Review 3

Summary and Contributions: This work investigates the use of graph neural networks (GNNs) for semi-supervised node classification datasets in the context of heterophilic (as opposed to homophilous) graph data (i.e., cases where node labels tend to differ between connected nodes). The paper highlights the fact that most popular GNN architectures naturally have inductive biases towards homophily and are not well-suited for data exhibiting heterophily. Both theoretical and empirical statements are made to substantiate this idea, including claims regarding the limitations of some popular GNN variants (e.g., basic GCNs). The paper then proposes three important design decisions to make GNNs effective on heterophilic data: 1) separating node and neighbor embeddings during learning, 2) aggregating information from different hops, and 3) using jumping knowledge (JK) connections. Experiments on both real and synthetic datasets support the utility of the proposed architecture changes.

Strengths: - The problem is well-motivated. As the paper points out, most GNN works implicitly assume that the data is homophilous, so there is value in highlighting the prevalence and importance of non-homophilous data. - The paper is well-written, with a good flow of intuitive descriptions, theoretical statements, and empirical evidence. - The model decisions are motivated by theoretical statements. Rather than simply proposing ideas that seems intuitively reasonable, the architecture choices are supported by brief theoretical statements. This grounds the methodology and provides more rigor to the proposed approach. - The key trends (e.g., the utility of using JK-connections and higher-order neighbor features) will be useful to other researchers in the field working on non-homophilous data.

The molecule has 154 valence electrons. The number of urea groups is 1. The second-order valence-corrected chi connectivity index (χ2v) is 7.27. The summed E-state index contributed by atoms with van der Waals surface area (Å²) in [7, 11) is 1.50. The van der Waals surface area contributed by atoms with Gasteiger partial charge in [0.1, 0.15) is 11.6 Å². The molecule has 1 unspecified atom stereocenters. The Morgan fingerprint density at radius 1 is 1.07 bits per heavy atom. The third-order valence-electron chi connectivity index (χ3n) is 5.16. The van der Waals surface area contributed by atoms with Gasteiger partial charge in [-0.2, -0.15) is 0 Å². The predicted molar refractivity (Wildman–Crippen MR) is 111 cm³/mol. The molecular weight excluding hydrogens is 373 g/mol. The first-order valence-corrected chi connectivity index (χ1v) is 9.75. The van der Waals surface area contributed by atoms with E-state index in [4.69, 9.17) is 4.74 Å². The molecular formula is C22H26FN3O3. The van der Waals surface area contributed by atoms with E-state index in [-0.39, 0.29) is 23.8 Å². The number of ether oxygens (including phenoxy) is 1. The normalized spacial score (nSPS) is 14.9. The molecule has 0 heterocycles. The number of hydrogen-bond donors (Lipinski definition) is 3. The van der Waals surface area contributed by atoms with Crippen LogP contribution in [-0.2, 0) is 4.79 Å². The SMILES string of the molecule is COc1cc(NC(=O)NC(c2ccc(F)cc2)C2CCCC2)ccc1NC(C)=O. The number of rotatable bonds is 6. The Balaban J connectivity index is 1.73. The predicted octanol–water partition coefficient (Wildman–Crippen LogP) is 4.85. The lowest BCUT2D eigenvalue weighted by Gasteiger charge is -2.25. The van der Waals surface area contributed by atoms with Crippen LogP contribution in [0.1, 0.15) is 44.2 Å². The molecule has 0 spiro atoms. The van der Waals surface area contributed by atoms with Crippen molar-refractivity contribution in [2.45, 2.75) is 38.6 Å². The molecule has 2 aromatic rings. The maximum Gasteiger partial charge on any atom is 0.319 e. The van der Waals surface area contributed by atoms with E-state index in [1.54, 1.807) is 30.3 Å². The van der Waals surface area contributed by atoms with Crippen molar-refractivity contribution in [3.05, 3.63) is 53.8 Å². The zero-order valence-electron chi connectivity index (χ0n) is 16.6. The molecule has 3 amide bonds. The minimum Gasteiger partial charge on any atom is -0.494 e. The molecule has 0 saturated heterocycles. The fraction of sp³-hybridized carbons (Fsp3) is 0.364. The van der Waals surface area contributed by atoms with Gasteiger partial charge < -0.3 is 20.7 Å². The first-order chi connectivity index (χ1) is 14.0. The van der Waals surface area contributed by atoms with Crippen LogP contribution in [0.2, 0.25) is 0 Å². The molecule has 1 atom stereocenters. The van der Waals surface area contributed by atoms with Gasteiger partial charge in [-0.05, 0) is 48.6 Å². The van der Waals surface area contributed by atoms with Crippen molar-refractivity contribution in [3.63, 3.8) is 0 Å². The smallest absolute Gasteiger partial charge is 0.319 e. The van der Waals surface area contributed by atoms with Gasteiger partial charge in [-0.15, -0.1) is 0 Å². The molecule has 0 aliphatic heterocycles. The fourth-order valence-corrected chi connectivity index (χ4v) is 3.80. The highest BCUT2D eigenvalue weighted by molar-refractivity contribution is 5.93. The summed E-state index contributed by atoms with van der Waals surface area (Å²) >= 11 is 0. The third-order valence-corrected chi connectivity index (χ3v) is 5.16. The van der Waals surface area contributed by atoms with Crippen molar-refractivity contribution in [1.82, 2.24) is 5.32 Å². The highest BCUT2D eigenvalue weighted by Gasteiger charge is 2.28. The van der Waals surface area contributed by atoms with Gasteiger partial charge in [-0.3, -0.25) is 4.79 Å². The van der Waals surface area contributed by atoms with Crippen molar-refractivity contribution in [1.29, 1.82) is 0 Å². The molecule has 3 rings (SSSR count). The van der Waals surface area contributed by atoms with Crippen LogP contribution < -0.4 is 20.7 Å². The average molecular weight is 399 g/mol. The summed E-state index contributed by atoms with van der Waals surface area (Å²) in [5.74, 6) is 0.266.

Weaknesses: * The authors response gives a satisfactory response to some of my main concerns below. In particular, the authors agree to clarify the key aspect of their novelty (i.e., the focus on heterophily) and have included the additional baselines I requested (e.g., GraphSAGE+JK connections). - One key shortcoming of the paper is in the methodological novelty. None of the proposed design decisions are novel. In particular, the idea of concatenating the ego embedding and the neighbor embedding was first proposed in GraphSAGE, the idea of leverage multiple different hops of neighborhoods has been employed in numerous recent works, most prominently MixHop, and the idea of concatenating the intermediate representations from the GNN layers was proposed in the JK paper. Indeed, the paper does not hide this fact (and all these prior works are properly cited), but it seems somewhat disingenuous to claim the proposed approach as a new kind of GNN when it is essentially a combination of three different modifications/modules proposed in prior work. - A second key shortcoming in the paper is in the thoroughness of the empirical results. Most prominently, there are not strong enough baselines. For example, the work compares against some standard GNN variants (e.g., GCNs and GraphSAGE), but none of these baselines are augmented with JK connections, which is a standard technique. It seems very unfair and misleading to only include baselines without JK connections, when JK connections are a standard technique that (a) was proposed as a generic plug-in module that can be combined with most GNNs, (b) can be and has been combined with those baselines by other works (e.g., in the original JK paper) and (c) is used in the proposed approach. Indeed, a variant of MixHop with JK connections would essentially be the same algorithm as the one proposed in this work. This also relates to the lack of ablation studies on the real-world data. For example, is it the MixHop-style aggregation over different neighborhoods or JK connections that are leading to the biggest performance improvements on the real-world datasets? The lack of these stronger baselines is especially troubling given that the performance improvements are relatively marginal compared to GraphSAGE. It seems to be a reasonable guess that GraphSAGE+JK connections would be competitive the proposed approach, so these comparisons need to be included. - In addition to the thoroughness of the empirical results, a weakness of the paper is the lack of significance and stability in the results. In many of the datasets, the performance differences between the different approaches seem to be within the confidence intervals (based on the reported standard deviations). Some more thorough statistical tests or more experiments would improve the paper to give a stronger sense of which differences are actually significant. - Some of the theorems involve "straw man" arguments, where limitations of very simple/impoverished GNN variants are highlighted. Most prominently, Theorem 1 highlights a limitation of GCN-style models that use a self-loop, but this theorem does not apply for many GNNs (e.g. GraphSAGE). It seems unfair to imply that Theorem 1 is pointing out a limitation of GNNs, when it is actually pointing out a limitation of one specific (though popular) variant.